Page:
10. Primary Key Value - When adding a new row make sure you can tell what primaryKey was just created. This is needed for creating tests and for saving data into several tables where the generated ID for the first table (e.g. customer number) should be used as part of the key for the other tables (e.g. address table).

11. Log Activity - Make sure that the developer has a way to see errors (logging). (There are those who say to minimze what the user can see since additional data helps attackers. I have decided to help the developers by providing the data. This decision is subject to change.)

12. Log Program Version - Make sure the developer has a way to tell what version of a program the user is running when looking at logs.

13. Multiple Distribution Environments - Make sure the components work when running in classes, jars, wars, Java Web Start, etc. They do not by default.

14. Multiple Platforms - Make sure the components work in different opererating systems. Accessing local files is espeically tricky here.

15. Internationalized - I18N - Make all of the display text, hotkeys, date/currency formats variable so that the application can run in different Locales properly.

16. Accessible - A11Y - Set up components so that they are keyboard accessible, designed to aid the visually handicapped and are set up behind the scene to handle readers for the blind.

17. Look and Feel - Make sure the system can change look and feel, both to handle different system defaults and user preferences.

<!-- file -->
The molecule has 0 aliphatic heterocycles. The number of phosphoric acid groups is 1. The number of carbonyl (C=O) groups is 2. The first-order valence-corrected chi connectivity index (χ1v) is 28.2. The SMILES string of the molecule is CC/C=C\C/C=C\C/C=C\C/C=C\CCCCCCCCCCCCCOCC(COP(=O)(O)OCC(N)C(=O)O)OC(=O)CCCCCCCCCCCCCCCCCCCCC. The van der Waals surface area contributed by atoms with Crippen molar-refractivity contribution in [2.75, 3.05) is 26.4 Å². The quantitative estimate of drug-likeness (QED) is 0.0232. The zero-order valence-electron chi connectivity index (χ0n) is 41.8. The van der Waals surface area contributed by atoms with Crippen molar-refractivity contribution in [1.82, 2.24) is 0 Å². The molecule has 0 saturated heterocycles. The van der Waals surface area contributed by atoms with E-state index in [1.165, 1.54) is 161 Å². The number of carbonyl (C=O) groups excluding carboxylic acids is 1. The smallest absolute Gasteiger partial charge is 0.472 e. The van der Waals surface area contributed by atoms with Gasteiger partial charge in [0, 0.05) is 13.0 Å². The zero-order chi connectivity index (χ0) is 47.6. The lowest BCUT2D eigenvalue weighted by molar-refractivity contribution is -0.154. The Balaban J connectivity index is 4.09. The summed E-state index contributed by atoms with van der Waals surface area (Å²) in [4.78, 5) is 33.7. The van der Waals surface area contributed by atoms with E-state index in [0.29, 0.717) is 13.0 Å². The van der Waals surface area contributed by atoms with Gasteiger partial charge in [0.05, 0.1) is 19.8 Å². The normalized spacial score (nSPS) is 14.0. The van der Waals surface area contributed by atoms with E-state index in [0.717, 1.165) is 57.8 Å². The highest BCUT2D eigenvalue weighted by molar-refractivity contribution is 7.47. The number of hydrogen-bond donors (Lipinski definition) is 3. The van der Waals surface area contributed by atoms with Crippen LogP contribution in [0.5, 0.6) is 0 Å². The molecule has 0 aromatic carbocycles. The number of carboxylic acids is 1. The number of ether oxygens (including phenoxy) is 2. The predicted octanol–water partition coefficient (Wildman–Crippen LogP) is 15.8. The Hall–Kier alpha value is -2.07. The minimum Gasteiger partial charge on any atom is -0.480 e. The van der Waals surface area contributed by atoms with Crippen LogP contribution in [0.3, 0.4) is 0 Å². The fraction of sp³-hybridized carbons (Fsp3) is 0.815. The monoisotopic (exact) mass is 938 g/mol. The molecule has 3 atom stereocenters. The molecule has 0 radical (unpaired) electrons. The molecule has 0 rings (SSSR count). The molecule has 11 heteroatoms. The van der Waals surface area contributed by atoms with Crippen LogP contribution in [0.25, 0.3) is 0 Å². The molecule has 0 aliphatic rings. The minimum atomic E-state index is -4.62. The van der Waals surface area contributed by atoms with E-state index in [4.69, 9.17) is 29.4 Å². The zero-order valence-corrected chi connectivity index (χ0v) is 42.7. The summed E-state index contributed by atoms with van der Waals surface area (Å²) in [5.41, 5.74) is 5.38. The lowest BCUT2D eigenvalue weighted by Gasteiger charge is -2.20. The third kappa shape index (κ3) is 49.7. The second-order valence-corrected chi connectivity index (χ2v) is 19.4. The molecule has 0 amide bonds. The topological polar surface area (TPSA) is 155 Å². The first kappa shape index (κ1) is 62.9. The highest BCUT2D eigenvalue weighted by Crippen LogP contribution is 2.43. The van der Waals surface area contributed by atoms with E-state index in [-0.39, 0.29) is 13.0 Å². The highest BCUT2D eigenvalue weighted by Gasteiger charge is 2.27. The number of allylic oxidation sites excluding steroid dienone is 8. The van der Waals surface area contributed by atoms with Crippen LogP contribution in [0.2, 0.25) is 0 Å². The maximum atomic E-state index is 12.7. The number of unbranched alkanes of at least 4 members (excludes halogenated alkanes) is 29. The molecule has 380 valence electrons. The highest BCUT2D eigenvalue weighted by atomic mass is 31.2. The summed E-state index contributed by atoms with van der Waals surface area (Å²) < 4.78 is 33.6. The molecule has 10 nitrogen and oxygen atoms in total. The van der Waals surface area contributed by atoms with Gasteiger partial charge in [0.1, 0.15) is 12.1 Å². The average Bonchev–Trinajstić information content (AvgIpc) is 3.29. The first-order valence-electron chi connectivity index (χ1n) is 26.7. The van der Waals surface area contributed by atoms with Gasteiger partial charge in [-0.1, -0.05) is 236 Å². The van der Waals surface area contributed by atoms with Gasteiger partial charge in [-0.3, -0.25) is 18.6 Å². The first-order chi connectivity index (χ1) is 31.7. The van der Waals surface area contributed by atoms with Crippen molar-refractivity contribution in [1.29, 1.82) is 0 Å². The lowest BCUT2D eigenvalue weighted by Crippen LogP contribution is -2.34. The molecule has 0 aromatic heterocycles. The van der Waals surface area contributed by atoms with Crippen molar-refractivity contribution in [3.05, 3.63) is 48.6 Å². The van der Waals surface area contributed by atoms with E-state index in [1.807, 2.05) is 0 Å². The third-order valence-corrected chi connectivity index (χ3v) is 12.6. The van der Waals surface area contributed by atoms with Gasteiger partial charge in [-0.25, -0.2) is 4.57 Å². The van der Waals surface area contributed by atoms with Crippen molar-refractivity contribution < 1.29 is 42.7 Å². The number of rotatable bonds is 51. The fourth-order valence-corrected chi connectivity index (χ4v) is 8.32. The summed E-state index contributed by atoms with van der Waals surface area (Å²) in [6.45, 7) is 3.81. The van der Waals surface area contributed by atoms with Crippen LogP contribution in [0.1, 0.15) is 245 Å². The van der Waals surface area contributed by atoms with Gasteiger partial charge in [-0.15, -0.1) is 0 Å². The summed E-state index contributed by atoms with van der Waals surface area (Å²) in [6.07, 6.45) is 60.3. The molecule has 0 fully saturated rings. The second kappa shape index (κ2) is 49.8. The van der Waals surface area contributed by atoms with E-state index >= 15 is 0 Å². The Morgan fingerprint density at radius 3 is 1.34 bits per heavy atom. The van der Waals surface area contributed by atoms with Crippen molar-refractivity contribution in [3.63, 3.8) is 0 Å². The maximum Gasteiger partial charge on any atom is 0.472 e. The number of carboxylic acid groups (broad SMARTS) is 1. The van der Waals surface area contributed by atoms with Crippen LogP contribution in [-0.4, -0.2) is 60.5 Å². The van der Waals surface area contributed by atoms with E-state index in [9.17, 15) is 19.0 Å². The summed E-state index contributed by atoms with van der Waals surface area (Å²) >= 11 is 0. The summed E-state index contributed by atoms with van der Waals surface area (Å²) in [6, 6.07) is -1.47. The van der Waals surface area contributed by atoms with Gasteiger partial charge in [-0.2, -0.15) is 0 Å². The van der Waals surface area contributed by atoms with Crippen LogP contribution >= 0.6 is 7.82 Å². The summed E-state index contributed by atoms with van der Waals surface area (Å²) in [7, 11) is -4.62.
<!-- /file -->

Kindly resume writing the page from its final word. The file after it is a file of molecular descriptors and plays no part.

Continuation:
18. Fonts - Allow the user or company to change the font used by the application to fit their needs. This includes making sure that fonts are available (ship them with your application), using anti-aliased fonts and changing font sizes.

19. Colors - Allow the user or company to change the color scheme used by the application to fit their standards or needs. Users with special needs (such as color blindness or poor eyesight) also need to be able to change the color scheme.

20. Undo - the system should have some ability to undo changes. - not available yet.

21. Drag and Drop - Components should handle drag and drop where users expect it.

22. Resizable - Allow users to resize your application to fit their tastes, screen size and needs.

23. Size - Make sure the application runs well on systems using different screen resolutions.

24. Preferences - Save user preferences for screen size, font, shape of Jtables, etc.

25. JUnit - Build test cases to test that the component is doing what it is supposed to do during add, edit, view and delete.

26. Document - Write systems that are documented (the tables in the database, the columns in the table, fields in the code and methods in the code.)

27. Style - Write code that meets a set of style standards.

28. Release memory - Write code that releases memory when it is done with it.

29. Encapsulate - Code should encapsulated so that changes that are virtually certain to happen can be taken care of in one place and will not affect the rest of the code (e.g. changing SQL back end databases).

30. Security - Code should have some level of security built in. Passwords to data bases should not be easily obtained from your application. Selected users should have limited rights to use parts of the program.